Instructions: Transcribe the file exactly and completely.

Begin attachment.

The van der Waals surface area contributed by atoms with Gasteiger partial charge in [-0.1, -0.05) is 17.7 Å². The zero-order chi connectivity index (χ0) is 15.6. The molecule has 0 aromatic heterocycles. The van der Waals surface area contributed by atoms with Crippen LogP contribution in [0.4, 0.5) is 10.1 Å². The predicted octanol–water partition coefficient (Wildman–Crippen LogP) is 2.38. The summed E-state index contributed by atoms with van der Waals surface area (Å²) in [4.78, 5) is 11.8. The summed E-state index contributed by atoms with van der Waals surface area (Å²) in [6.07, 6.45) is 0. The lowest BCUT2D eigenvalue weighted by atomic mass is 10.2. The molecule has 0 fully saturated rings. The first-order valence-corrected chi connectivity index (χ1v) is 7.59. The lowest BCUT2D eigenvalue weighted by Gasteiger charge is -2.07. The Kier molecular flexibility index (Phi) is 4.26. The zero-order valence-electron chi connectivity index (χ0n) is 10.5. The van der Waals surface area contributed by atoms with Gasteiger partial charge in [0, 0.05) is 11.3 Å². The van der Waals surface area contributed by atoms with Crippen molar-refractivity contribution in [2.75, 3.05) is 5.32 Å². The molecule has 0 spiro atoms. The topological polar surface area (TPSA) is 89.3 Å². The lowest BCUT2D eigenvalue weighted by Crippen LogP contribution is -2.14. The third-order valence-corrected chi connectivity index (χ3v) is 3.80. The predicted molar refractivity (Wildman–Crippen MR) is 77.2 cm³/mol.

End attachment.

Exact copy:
The van der Waals surface area contributed by atoms with Gasteiger partial charge in [-0.1, -0.05) is 17.7 Å². The zero-order chi connectivity index (χ0) is 15.6. The molecule has 0 aromatic heterocycles. The van der Waals surface area contributed by atoms with Crippen LogP contribution in [0.4, 0.5) is 10.1 Å². The predicted octanol–water partition coefficient (Wildman–Crippen LogP) is 2.38. The summed E-state index contributed by atoms with van der Waals surface area (Å²) in [4.78, 5) is 11.8. The summed E-state index contributed by atoms with van der Waals surface area (Å²) in [6.07, 6.45) is 0. The lowest BCUT2D eigenvalue weighted by atomic mass is 10.2. The molecule has 0 fully saturated rings. The first-order valence-corrected chi connectivity index (χ1v) is 7.59. The lowest BCUT2D eigenvalue weighted by Gasteiger charge is -2.07. The Kier molecular flexibility index (Phi) is 4.26. The zero-order valence-electron chi connectivity index (χ0n) is 10.5. The van der Waals surface area contributed by atoms with Gasteiger partial charge in [0, 0.05) is 11.3 Å². The van der Waals surface area contributed by atoms with Crippen molar-refractivity contribution in [2.75, 3.05) is 5.32 Å². The molecule has 0 spiro atoms. The topological polar surface area (TPSA) is 89.3 Å². The lowest BCUT2D eigenvalue weighted by Crippen LogP contribution is -2.14. The third-order valence-corrected chi connectivity index (χ3v) is 3.80. The predicted molar refractivity (Wildman–Crippen MR) is 77.2 cm³/mol.